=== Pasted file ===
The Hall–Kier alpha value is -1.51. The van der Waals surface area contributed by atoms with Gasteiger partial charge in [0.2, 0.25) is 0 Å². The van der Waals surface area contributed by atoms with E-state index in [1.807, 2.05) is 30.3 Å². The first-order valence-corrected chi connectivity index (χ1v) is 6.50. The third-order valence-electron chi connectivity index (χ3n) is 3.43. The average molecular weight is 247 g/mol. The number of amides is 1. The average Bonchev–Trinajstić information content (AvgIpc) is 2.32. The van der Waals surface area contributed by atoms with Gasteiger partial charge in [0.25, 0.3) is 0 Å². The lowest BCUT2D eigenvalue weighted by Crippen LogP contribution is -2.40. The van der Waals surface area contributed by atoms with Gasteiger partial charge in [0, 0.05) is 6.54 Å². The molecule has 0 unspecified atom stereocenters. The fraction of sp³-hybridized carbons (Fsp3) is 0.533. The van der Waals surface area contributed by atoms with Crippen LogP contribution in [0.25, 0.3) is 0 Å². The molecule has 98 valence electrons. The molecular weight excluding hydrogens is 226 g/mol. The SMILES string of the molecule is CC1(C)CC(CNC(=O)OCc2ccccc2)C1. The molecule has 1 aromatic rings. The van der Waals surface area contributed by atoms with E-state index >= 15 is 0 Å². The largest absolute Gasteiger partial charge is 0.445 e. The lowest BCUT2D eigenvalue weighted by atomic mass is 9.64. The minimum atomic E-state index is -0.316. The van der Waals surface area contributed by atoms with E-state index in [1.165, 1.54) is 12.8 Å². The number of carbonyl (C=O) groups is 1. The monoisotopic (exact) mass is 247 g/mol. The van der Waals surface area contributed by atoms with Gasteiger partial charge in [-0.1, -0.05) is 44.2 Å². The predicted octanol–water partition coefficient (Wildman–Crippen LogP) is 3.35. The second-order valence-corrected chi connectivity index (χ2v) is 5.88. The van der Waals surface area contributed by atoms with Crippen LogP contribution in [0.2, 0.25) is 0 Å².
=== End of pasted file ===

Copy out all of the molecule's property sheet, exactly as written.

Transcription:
The Hall–Kier alpha value is -1.51. The van der Waals surface area contributed by atoms with Gasteiger partial charge in [0.2, 0.25) is 0 Å². The van der Waals surface area contributed by atoms with E-state index in [1.807, 2.05) is 30.3 Å². The first-order valence-corrected chi connectivity index (χ1v) is 6.50. The third-order valence-electron chi connectivity index (χ3n) is 3.43. The average molecular weight is 247 g/mol. The number of amides is 1. The average Bonchev–Trinajstić information content (AvgIpc) is 2.32. The van der Waals surface area contributed by atoms with Gasteiger partial charge in [0.25, 0.3) is 0 Å². The lowest BCUT2D eigenvalue weighted by Crippen LogP contribution is -2.40. The van der Waals surface area contributed by atoms with Gasteiger partial charge in [0, 0.05) is 6.54 Å². The molecule has 0 unspecified atom stereocenters. The fraction of sp³-hybridized carbons (Fsp3) is 0.533. The van der Waals surface area contributed by atoms with Crippen LogP contribution in [0.25, 0.3) is 0 Å². The molecule has 98 valence electrons. The molecular weight excluding hydrogens is 226 g/mol. The SMILES string of the molecule is CC1(C)CC(CNC(=O)OCc2ccccc2)C1. The molecule has 1 aromatic rings. The van der Waals surface area contributed by atoms with E-state index >= 15 is 0 Å². The largest absolute Gasteiger partial charge is 0.445 e. The lowest BCUT2D eigenvalue weighted by atomic mass is 9.64. The minimum atomic E-state index is -0.316. The van der Waals surface area contributed by atoms with E-state index in [1.165, 1.54) is 12.8 Å². The number of carbonyl (C=O) groups is 1. The monoisotopic (exact) mass is 247 g/mol. The van der Waals surface area contributed by atoms with Gasteiger partial charge in [-0.1, -0.05) is 44.2 Å². The predicted octanol–water partition coefficient (Wildman–Crippen LogP) is 3.35. The second-order valence-corrected chi connectivity index (χ2v) is 5.88. The van der Waals surface area contributed by atoms with Crippen LogP contribution in [0.2, 0.25) is 0 Å².